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Fountain v. Kyler

August 25, 2005

CHARLES VINCENT FOUNTAIN, APPELLANT
v.
KENNETH D. KYLER; ATTORNEY GENERAL FOR THE COMMONWEALTH OF PENNSYLVANIA



On Appeal from the United States District Court for the Middle District of Pennsylvania (D.C. Civil No. 02-cv-00897) District Judge: Honorable James M. Munley.

The opinion of the court was delivered by: Sloviter, Circuit Judge.

PRECEDENTIAL

Argued July 11, 2005

Before: SLOVITER and McKEE, Circuit Judges, and FULLAM,*fn1 District Judge

OPINION OF THE COURT

In this case, we are asked to extend the jurisprudence regarding ineffective assistance of counsel to counsel's failure to predict the Pennsylvania Supreme Court's later ruling regarding the non-retroactivity of an amended death penalty statute. We decline to extend the law that far.

Charles Vincent Fountain, who is currently serving a life sentence for a 1976 homicide, appeals from the denial by the United States District Court for the Middle District of Pennsylvania of his application for a writ of habeas corpus. After the District Court's denial, we issued a certificate of appealability ("COA") on the sole issue of whether his "remand counsel was ineffective for advising him not to appeal. . . ." App. at 5. The resolution of this question turns on whether Fountain's remand counsel provided ineffective assistance for advising him not to take an appeal following his remand proceedings due to her belief -- that later proved to be erroneous -- that the Pennsylvania courts would give retroactive effect to a death penalty statute enacted after Fountain's alleged crime.*fn2

I.

In order to resolve this matter, we must set forth in some detail the procedural posture of Fountain's case, as well as the various developments in Pennsylvania capital punishment law that occurred in the late 1970's.

In late September 1976, a jury sitting in the Court of Common Pleas for Dauphin County found Fountain guilty on one count of murder in the first degree and on two counts of robbery for the 1976 robbery and murder of Joseph Geller. See generally Commonwealth v. Fountain, 402 A.2d 1014 (Pa. 1979). At sentencing, the jury recommended a punishment of death for the murder conviction. In returning its recommended sentence, the jury utilized the then-applicable death-penalty provisions of Pennsylvania's Sentencing Code. Id. at 1015.

After this bifurcated trial, Fountain's trial counsel requested leave to withdraw. The court granted this request and thereupon appointed Marilyn Zilli, who was then serving as Assistant Public Defender for Dauphin County, to represent Fountain. 402 A.2d at 1015. Zilli represented Fountain in the post-verdict proceedings before the Court of Common Pleas, on Fountain's direct appeal to the Supreme Court of Pennsylvania, and on the subsequent remand to the Court of Common Pleas.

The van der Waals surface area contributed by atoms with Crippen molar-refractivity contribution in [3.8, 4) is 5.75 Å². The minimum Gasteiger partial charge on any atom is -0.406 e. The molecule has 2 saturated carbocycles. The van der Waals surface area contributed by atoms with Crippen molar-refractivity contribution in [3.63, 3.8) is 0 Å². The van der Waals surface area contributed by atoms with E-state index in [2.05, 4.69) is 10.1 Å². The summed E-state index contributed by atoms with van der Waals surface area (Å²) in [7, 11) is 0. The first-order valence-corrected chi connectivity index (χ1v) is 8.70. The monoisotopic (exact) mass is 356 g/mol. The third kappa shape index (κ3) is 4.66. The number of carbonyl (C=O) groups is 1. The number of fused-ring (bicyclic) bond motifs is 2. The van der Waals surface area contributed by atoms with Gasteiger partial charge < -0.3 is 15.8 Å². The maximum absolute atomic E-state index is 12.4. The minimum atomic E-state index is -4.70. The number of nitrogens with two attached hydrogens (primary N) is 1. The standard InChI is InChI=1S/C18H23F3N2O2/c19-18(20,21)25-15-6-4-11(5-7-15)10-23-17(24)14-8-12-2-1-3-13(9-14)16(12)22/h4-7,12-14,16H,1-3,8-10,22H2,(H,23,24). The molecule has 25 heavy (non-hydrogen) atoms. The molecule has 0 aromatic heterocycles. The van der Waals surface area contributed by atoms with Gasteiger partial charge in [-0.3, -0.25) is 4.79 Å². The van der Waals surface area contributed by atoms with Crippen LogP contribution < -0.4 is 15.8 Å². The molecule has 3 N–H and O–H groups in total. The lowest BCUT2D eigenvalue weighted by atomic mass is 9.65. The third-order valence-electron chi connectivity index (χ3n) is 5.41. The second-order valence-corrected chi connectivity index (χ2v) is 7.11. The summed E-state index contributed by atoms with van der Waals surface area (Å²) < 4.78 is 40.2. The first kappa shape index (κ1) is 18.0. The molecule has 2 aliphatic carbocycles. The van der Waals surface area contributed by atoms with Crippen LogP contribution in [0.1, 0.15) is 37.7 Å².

The trial court followed the jury's recommendation and imposed the death penalty on Fountain for the murder conviction; it further imposed two sentences of ten to twenty years for the robbery convictions. 402 A.2d at 1015. Fountain thereafter filed a direct appeal to the Pennsylvania Supreme Court in which he argued, inter alia, that Pennsylvania's death penalty scheme was unconstitutional and that his trial counsel had provided ineffective assistance at both stages of the bifurcated trial. Id. at 1015-16.

Meanwhile, in November 1977, while Fountain's case was pending on direct appeal, the Supreme Court of Pennsylvania held in Commonwealth v. Moody, 382 A.2d 442 (Pa. 1977), that the provisions of the Pennsylvania Sentencing Code pertaining to the imposition of the death penalty were unconstitutional. Specifically, the Moody Court found that the Sentencing Code did not allow a jury to consider sufficiently the particular circumstances of the crime or the character and record of the individual offender. 382 A.2d at 444-49. Of course, the provisions held unconstitutional in Moody were the very provisions that the jury and judge had utilized in determining and imposing Fountain's punishment. On September 13, 1978, in direct response to the Moody decision, the Pennsylvania General Assembly passed a new death penalty sentencing statute to remedy the previous law's constitutional shortcomings.

On July 5, 1979, the Supreme Court of Pennsylvania, relying on its holding in Moody, ruled on Fountain's direct appeal and vacated his death sentence. Fountain, 402 A.2d at 1015 ("Moody . . . requires the vacation of the death penalty imposed in this case and a remand for resentencing."). With respect, however, to Fountain's claims of ineffective assistance of trial counsel, the Court determined that there was "an insufficient record" to resolve those issues and thus remanded the case "to the trial court to conduct an evidentiary hearing on all preserved claims of ineffective assistance of trial counsel." Fountain, 402 A.2d at 1015-16.

Pursuant to this directive, the Court of Common Pleas conducted an evidentiary hearing regarding Fountain's ineffectiveness claims. On December 20, 1979, the court issued an opinion holding that Fountain's trial counsel had provided constitutionally-effective representation. The following day the court sentenced Fountain to a term of life imprisonment for the ...


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